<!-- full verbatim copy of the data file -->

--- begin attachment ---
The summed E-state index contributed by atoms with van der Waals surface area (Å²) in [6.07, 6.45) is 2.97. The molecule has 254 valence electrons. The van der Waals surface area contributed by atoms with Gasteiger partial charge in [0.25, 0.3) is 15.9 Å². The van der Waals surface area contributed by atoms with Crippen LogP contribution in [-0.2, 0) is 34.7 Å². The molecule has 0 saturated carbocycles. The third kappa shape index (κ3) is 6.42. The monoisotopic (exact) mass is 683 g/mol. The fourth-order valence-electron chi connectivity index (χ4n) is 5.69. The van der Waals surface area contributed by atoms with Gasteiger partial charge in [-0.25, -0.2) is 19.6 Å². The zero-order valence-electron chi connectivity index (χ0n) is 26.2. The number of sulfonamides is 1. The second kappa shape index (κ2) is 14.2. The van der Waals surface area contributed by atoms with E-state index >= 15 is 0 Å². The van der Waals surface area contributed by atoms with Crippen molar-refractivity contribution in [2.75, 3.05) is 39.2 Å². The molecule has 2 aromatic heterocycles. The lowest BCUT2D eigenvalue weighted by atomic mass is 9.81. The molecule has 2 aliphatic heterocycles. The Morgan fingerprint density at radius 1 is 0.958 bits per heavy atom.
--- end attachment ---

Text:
The summed E-state index contributed by atoms with van der Waals surface area (Å²) in [6.07, 6.45) is 2.97. The molecule has 254 valence electrons. The van der Waals surface area contributed by atoms with Gasteiger partial charge in [0.25, 0.3) is 15.9 Å². The van der Waals surface area contributed by atoms with Crippen LogP contribution in [-0.2, 0) is 34.7 Å². The molecule has 0 saturated carbocycles. The third kappa shape index (κ3) is 6.42. The monoisotopic (exact) mass is 683 g/mol. The fourth-order valence-electron chi connectivity index (χ4n) is 5.69. The van der Waals surface area contributed by atoms with Gasteiger partial charge in [-0.25, -0.2) is 19.6 Å². The zero-order valence-electron chi connectivity index (χ0n) is 26.2. The number of sulfonamides is 1. The second kappa shape index (κ2) is 14.2. The van der Waals surface area contributed by atoms with E-state index >= 15 is 0 Å². The van der Waals surface area contributed by atoms with Crippen molar-refractivity contribution in [2.75, 3.05) is 39.2 Å². The molecule has 2 aromatic heterocycles. The lowest BCUT2D eigenvalue weighted by atomic mass is 9.81. The molecule has 2 aliphatic heterocycles. The Morgan fingerprint density at radius 1 is 0.958 bits per heavy atom.